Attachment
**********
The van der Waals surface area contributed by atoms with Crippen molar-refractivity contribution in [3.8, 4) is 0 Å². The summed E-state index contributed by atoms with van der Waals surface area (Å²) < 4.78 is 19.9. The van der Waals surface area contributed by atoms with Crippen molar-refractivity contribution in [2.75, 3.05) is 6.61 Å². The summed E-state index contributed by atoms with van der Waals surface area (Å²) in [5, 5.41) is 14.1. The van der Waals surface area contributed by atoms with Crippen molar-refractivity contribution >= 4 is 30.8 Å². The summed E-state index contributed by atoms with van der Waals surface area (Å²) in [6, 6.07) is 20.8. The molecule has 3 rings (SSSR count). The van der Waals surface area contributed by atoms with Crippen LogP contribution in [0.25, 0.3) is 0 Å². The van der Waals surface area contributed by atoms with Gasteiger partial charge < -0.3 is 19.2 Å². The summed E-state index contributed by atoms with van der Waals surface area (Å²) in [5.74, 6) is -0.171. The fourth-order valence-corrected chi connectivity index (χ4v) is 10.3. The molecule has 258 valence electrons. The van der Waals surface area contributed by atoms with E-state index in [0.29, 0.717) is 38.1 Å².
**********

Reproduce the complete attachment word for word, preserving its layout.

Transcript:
The van der Waals surface area contributed by atoms with Crippen molar-refractivity contribution in [3.8, 4) is 0 Å². The summed E-state index contributed by atoms with van der Waals surface area (Å²) < 4.78 is 19.9. The van der Waals surface area contributed by atoms with Crippen molar-refractivity contribution in [2.75, 3.05) is 6.61 Å². The summed E-state index contributed by atoms with van der Waals surface area (Å²) in [5, 5.41) is 14.1. The van der Waals surface area contributed by atoms with Crippen molar-refractivity contribution >= 4 is 30.8 Å². The summed E-state index contributed by atoms with van der Waals surface area (Å²) in [6, 6.07) is 20.8. The molecule has 3 rings (SSSR count). The van der Waals surface area contributed by atoms with Crippen LogP contribution in [0.25, 0.3) is 0 Å². The van der Waals surface area contributed by atoms with Gasteiger partial charge < -0.3 is 19.2 Å². The summed E-state index contributed by atoms with van der Waals surface area (Å²) in [5.74, 6) is -0.171. The fourth-order valence-corrected chi connectivity index (χ4v) is 10.3. The molecule has 258 valence electrons. The van der Waals surface area contributed by atoms with E-state index in [0.29, 0.717) is 38.1 Å².